Do Solar Panel Sizes Actually Matter? | Facts You Should Know

Do Solar Panel Sizes Actually Matter? | Facts You Should Know

When it comes time to invest in solar for your home, so many questions come up. For many homeowners, switching to solar can feel a bit like entering the “wild, wild west.” Fortunately, it’s not all that complicated once you get into the details.

You’ve probably driven by other homes or businesses that have solar panels on their roofs or set up nearby, and more than likely, each building will have a different number of solar panels than the next. Some panels might be large, others might be smaller. The output of energy that you’ll need will impact how many solar panels you should install, but to determine the size of those solar panels, you’ll have to consider the size and shape of your roof.

You can read more about solar panel roof here.

During the sales process, you should work closely with your solar installer to determine what works best for you, but in short, solar panel sizes do matter. No matter what your needs are, you’ll be able to find the perfect fit, but first, let’s cover some of the basics when it comes to solar panel sizes.  

Table of contents:


What is the Standard Size of Solar Panels in the US?

A standard solar panel in the US that is purposed for residential use will contain 60 solar cells and have an average length of 65 inches with an average width of 39 inches. The depth of these panels is usually around 1.5 – 2 inches. There might be some slight variations depending on the solar provider you are working with, but these measurements are a good rule of thumb when you’re doing preliminary planning.

Image by wirestock on Freepik 

It's important to keep in mind that residential solar panels differ in size from commercial solar panels. The average solar panel in a commercial setting will have 72 solar cells, a length of 78 inches, and a width of 72 inches. They are a bit bigger because commercial businesses usually have more space for solar panels and require more energy from them than residential customers.

Factors that Impact Solar Panel Size

Though there is a standard size for residential solar panels in the US, we mentioned that there might be some variation between panel sizing. Differences in panel sizing can exist for a number of reasons, including the type of panel, the requirements for energy, and even the details of the customer’s roof.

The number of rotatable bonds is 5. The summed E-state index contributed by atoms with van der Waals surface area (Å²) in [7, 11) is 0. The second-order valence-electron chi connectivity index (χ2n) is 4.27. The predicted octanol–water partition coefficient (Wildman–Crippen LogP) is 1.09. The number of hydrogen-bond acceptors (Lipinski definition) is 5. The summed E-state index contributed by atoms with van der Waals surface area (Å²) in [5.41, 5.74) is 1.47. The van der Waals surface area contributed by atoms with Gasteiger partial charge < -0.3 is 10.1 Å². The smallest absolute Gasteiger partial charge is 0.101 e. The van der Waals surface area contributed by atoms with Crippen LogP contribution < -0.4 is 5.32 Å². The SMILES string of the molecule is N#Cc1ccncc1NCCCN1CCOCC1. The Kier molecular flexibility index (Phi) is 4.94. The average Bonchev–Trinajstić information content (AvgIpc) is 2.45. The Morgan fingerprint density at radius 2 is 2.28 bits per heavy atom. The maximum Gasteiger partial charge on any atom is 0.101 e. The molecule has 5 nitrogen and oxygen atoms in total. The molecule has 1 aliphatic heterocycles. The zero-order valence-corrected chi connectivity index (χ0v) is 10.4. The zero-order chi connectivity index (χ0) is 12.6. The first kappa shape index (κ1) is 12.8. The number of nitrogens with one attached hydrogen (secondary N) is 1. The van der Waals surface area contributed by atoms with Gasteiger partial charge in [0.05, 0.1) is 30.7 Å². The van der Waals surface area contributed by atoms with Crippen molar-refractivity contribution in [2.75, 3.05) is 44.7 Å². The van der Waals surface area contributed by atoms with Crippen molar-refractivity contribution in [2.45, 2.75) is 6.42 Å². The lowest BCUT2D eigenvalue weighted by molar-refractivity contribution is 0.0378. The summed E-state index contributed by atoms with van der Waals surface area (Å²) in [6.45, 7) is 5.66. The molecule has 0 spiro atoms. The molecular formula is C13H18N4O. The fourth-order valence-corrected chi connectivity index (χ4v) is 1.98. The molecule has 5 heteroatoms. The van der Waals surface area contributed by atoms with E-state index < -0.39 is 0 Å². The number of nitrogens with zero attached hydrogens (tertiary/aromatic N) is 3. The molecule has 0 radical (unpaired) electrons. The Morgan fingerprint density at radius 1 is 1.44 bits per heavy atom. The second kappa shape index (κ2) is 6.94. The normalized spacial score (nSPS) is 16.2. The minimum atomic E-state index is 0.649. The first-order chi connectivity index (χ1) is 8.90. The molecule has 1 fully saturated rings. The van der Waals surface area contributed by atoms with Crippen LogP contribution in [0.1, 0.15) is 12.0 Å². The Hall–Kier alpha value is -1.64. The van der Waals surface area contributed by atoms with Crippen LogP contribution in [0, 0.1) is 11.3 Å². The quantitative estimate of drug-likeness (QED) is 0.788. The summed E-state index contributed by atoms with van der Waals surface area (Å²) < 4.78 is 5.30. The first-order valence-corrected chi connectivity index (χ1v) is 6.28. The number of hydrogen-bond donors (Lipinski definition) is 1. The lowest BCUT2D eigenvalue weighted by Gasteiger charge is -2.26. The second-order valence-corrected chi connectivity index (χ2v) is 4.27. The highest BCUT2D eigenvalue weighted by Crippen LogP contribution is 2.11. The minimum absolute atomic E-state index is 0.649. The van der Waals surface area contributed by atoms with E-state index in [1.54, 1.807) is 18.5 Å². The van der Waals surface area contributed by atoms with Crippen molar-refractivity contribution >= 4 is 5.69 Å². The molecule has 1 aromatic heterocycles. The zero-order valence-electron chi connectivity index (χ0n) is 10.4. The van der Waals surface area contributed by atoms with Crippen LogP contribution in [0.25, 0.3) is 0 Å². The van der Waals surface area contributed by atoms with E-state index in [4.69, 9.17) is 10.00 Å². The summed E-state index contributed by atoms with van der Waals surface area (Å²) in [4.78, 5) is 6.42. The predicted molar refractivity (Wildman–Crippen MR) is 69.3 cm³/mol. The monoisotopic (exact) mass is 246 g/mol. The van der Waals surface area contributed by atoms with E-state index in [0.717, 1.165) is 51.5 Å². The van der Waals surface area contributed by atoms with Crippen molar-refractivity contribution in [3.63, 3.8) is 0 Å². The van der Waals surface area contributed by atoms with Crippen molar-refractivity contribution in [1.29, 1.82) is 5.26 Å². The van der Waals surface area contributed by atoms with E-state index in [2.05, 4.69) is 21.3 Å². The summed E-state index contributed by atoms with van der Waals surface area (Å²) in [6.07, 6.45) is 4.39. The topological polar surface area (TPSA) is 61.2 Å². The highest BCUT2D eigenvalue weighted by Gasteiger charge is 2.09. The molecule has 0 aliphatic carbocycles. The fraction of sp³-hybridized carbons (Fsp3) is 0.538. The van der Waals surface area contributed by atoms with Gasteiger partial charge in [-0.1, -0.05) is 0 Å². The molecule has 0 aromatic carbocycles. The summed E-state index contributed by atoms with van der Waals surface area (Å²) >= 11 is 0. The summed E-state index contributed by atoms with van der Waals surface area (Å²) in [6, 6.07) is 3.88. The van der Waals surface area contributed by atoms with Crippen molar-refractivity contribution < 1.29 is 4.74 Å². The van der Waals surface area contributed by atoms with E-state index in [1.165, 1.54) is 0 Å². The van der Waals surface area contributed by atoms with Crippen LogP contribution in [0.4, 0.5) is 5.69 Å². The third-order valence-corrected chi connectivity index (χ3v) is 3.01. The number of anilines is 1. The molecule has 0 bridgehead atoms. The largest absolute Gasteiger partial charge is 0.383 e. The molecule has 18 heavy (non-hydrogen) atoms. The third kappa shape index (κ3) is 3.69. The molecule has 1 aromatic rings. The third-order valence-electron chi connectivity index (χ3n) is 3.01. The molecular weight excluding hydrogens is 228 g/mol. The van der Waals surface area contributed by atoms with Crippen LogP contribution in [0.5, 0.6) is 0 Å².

Type of Panel

When talking about the type of panel, consider the material it is made from as well as its brand. Solar panels can be made out of monocrystalline, polycrystalline, and thin-film. Monocrystalline is the most efficient option, but it’s also the most expensive. The more efficient a solar panel is, the less surface area it requires to absorb and dispense energy. So, panels made of this material might be smaller than panels that are less efficient, such as the thin-film panels. If you feel like to know more about solar panel efficiency, click here.

Energy Requirements

Solar panel sizes will have a direct impact on how much energy your solar panels can offer. The larger a solar panel, the more wattage it can produce. In a later section, we’ll tell you just how to calculate how much energy you’ll need to replace your current energy source so that you can make an informed decision when it comes to deciding on the right solar panels for your home.  

Roof Details

Larger homes require more energy and usually have more surface area on the roof. If you have plenty of surface area on your roof, this won’t be a major consideration when installing your panels. However, if you have a small home or a uniquely-shaped roof, your installation team will need to plan accordingly. With less surface area for panels, you’ll have to opt for the most efficient options to fulfill your energy needs.

Solar Panel Size Breakdown

Different solar panels will provide different amounts of energy, which is measured in wattage. Below is a quick glance at a panel’s wattage and its average size. Remember, the size of a panel can differ based on the factors above.

Wattage Requirements Average Dimensions (L x W x H)

 

You’ll notice that the 300 W panel matches up to the average residential sizing dimensions. These panels are the most common panels in residential settings, and unless you have specific requirements, there’s a high chance that you’ll have these very panels installed on your roof!

How Much do Solar Panels Weigh?